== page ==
The Vinings Deed of Trust specifically provided that it secured repayment of the Tennessee Loan, including any renewals, extensions, or modifications of the Tennessee Loan, and the performance of any "covenants and agreements" under the Vinings Deed of Trust or the Tennessee Loan. The Vinings Deed of Trust made no mention of the Georgia Loan. The Vinings Deed of Trust was also quite specific about its release:

Upon payment of all sums secured by [the Vinings Deed of Trust], Lender shall release [the Vinings Deed of Trust]. Lender may charge Borrower a fee for releasing [the Vinings Deed of Trust], but only if the fee is paid to a third party for services rendered and the charging of the fee is permitted under Applicable Law.

         In addition to the Vinings Deed of Trust and central to this appeal, Vinings Bank also required Mark Cantrell to separately sign an "Owner's Consent to Pledge of Collateral" (the "Owner's Consent"). The Owner's Consent referenced other indebtedness of Dr. and Mrs. Cantrell beyond the Tennessee Loan and included an acknowledgment that the Sparta Property would also secure the other indebtedness. In pertinent part, the Owner's Consent provided as follows:

Undersigned agrees that [the Sparta Property] shall secure, and that a security interest in [the Sparta Property] shall exist and will continue to exist in Lender's favor as security for any and all indebtedness, obligations or liabilities of every kind and nature of [Dr. and Mrs. Cantrell, ] or of the undersigned, to Lender, howsoever evidenced, whether now existing or hereafter arising, either direct or indirect, joint or several, as maker, endorser, guarantor, surety or otherwise and any and all extensions or renewals thereof, including reasonable attorney's fees if any of said debt is collected by or through an attorney at law.

         Despite the language of the Owner's Consent, Dr. and Mrs. Cantrell never agreed that the Sparta Property would secure all their debts to Vinings Bank. A clause, such as the one quoted from the Owner's Consent, that "purports to include within the coverage of the deed of trust all present and future indebtedness owed by the borrower to the lender in addition to the specific debt being secured by the deed of trust" is known as a "dragnet clause." In re Lemka, 201 B.R. 765, 767 n.2 (Bankr.E.D.Tenn. 1996), cited in Home Fed. Bank, FSB v. First Nat'l Bank, 110 S.W.3d 433, 436 (Tenn. Ct. App. 2002). Vinings Bank later claimed that, "[d]ue to a drafting error," the Vinings Deed of Trust did not include a dragnet clause or language similar to that of the Owner's Consent.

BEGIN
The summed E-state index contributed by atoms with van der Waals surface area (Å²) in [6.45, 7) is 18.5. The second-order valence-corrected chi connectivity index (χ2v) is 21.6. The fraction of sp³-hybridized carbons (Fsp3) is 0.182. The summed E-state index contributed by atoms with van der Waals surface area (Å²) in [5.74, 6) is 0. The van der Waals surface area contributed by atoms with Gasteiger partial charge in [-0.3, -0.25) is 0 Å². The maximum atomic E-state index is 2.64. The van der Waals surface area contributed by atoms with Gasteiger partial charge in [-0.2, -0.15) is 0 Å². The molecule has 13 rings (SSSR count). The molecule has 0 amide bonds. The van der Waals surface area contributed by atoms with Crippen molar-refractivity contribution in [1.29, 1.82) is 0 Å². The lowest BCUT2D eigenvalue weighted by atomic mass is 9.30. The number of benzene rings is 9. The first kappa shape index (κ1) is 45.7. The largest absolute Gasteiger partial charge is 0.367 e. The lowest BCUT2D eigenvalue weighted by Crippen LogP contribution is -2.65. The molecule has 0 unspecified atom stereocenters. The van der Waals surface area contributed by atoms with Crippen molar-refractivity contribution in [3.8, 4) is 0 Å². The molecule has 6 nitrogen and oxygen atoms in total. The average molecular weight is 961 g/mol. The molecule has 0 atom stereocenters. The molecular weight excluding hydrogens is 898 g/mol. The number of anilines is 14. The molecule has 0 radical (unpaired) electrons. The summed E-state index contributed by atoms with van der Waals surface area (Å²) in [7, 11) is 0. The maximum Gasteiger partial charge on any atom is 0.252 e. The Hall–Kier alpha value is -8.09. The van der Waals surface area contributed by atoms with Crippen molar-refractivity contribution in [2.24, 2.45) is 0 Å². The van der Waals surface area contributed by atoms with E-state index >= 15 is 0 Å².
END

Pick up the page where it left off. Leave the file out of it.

Vinings Bank recorded the Vinings Deed of Trust in White County, Tennessee. But it never recorded the Owner's Consent. While Vinings Bank did later record a modification to the Vinings Deed of Trust, the modification did not add a dragnet clause. The modification reflected a change in the maturity date of the Tennessee Loan. Otherwise, "[a]ll other terms and conditions of the [Vinings] Deed of Trust . . . remain[ed] in full force and effect."


         In 2010, Dr. Cantrell lost his job. And Wells Fargo Bank began foreclosure proceedings on the Georgia Property. Seeking to avoid a foreclosure on his residence, Dr. Cantrell contacted both Wells Fargo and Vinings Bank about consenting to a private sale of the Georgia Property for less than the total outstanding debt. The parties characterized this as a "short sale."[3]